I haven’t made much headway into the book that I am going to write. I have fought the lack of discipline that comes with not having a routine job and failed spectacularly this month. However, I am fairly upbeat since the last two days. I also managed to do some reading which hopefully doesn’t reduce February to an utterly unproductive month.

Stuff I’ve been reading

I have ambitiously taken the Goodreads Reading Challenge to finish 50 books this year and so far, I am done with 7. I started February with Lincoln in the Bardo by George Saunders and I was left wondering why exactly it won the Man Booker Prize for 2017. Its probably the experimental format of the novel although I found it extremely jarring. There are multiple voices narrating the story and it is exhausting to keep up. Sometimes it reminds you of a debate on Arnab Goswami’s show!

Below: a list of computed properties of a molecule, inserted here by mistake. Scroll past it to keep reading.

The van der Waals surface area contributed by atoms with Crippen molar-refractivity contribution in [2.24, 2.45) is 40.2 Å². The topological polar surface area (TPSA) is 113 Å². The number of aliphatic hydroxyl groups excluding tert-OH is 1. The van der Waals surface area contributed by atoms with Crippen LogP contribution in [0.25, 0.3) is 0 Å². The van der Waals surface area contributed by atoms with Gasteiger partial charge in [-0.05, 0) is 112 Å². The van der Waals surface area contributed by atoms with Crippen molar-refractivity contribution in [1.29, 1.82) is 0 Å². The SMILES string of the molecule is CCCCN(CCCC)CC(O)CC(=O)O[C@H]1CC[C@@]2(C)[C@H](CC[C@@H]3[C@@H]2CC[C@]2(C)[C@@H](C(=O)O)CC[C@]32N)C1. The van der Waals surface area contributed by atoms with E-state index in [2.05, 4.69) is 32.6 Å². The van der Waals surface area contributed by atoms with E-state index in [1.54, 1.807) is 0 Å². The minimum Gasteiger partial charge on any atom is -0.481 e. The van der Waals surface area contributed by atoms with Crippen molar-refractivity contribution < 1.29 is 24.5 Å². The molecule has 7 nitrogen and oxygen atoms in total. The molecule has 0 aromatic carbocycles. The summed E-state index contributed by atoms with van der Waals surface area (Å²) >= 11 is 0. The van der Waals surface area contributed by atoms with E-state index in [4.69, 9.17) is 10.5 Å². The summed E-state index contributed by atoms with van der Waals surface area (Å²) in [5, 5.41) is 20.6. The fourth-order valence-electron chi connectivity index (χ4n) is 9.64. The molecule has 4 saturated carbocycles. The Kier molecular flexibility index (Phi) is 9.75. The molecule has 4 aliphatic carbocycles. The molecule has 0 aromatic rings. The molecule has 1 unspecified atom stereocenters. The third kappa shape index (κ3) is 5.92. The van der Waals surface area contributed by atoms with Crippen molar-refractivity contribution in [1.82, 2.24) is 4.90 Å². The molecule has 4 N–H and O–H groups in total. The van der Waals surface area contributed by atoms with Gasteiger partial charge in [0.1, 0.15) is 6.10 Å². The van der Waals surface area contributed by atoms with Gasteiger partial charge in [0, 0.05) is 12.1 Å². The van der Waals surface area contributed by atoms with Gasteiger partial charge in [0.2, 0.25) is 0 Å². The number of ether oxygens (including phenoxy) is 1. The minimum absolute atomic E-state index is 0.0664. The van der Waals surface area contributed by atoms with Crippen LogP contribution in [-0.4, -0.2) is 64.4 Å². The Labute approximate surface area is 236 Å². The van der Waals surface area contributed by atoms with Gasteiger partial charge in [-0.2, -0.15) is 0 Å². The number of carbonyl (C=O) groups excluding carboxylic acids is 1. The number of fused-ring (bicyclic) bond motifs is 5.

As such, there is no plot. It’s about Lincoln and his child Willie, who died early. Willie stays on in the Bardo – a Tibetan Buddhist term for the world between life and after life, waiting for his father to come. Various ghosts, who have not managed to go beyond the Bardo, urge him to go on since young children have a cruel life here.

The end of Lincoln in the Bardo is redeeming. The book also has its moments. Your eyes may well up at the pain that Lincoln feels at the death of his child and how he must let him go. The philosophical thought in the book is in sync with some of the things that I’ve realised in my own quest for self fulfilment and I will write about this book probably in detail, in another post (I am such an optimistic piece of human). It is in the nature of things for humans to suffer. It reminds me of my 10 days at a Vipasana meditation program in Chennai last year and another book I had read called The Subtle Art of not Giving a F*ck. Probably that is why, these lines are poignant to me.

All were in sorrow, or had been, or soon would be.